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In an effort to narrow America’s trade deficit, the Obama administration unveiled the National Export Initiative (NEI), which among other things, is designed to foster growth in the number of minority owned enterprises that sell products and services in not just another country — but multiple countries.
This was underscored in Friday’s speeches by Commerce Secretary Gary Locke and David Hinson, National Director of the Minority Business Development Agency given at the annual Minority Enterprise Development Week Conference (MEDWeek) in Washington DC.
According to Locke, the Obama administration wants to increase by 50% the number of minority businesses exporting to more than one country. He says minority owned businesses provide some 6 million jobs with gross receipts of over $1 trillion and almost $170 billion in payroll. “They are also are twice as likely to export as traditional companies either because of cultural or family ties or business connections that they have with other countries,” he says. “And that really plays into the President’s National Export Initiative, which seeks to double the amount of exports over the next five years.”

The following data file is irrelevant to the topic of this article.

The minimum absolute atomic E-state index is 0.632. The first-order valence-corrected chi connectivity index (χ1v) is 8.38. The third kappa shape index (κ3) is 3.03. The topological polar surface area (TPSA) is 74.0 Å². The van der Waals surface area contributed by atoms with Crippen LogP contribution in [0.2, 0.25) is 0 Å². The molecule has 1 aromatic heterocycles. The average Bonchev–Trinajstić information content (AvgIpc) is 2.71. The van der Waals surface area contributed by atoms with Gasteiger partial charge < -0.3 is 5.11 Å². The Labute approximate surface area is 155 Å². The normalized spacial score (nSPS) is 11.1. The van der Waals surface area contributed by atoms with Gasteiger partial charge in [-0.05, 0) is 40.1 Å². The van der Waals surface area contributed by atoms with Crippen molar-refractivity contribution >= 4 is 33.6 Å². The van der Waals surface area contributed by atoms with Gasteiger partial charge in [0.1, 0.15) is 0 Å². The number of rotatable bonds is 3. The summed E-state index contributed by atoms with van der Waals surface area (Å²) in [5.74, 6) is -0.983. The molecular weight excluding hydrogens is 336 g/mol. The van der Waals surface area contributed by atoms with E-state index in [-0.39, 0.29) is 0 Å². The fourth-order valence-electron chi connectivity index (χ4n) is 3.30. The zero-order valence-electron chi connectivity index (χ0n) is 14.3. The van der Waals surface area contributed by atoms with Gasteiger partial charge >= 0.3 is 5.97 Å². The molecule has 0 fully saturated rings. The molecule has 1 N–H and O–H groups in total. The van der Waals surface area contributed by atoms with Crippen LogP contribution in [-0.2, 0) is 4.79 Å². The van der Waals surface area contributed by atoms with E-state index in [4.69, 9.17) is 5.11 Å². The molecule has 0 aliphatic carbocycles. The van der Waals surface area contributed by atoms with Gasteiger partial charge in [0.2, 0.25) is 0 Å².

Locke points out that less than 1% of US companies export goods — a significantly lower rate than other developed countries. As it’s in the nation’s own economic interests to narrow the trade deficit, there are scores of resources available to small businesses looking to sell their products and services overseas.
-Â Â Â Export.gov is a portal that aggregates resources from other government agencies to help entrepreneurs compete globally. Their services include market research, trade events, trade leads, and information on how to export. The site also offers the downloadable Export Programs Guide: A Business Guide to Federal Export Assistance
-Â Â Â The Export-Import Bank of the United States provides export financing products that fill gaps in trade financing by assuming credit and country risks that.
-Â Â Â The U.S. Commercial Service is the trade promotion arm of the U.S. Department of Commerce’s International Trade Administration. U.S. Commercial Service trade professionals in over 100 U.S. cities and in nearly 80 countries help U.S. companies get started in exporting or increase sales to new global markets.
-Â Â Â The International Trade Administration strengthens the competitiveness of U.S. industry, promotes trade and investment, and ensures fair trade through the rigorous enforcement of our trade laws and agreements. ITA has 2,100 employees assisting U.S. exporters in more than 100 U.S. cities and 77 countries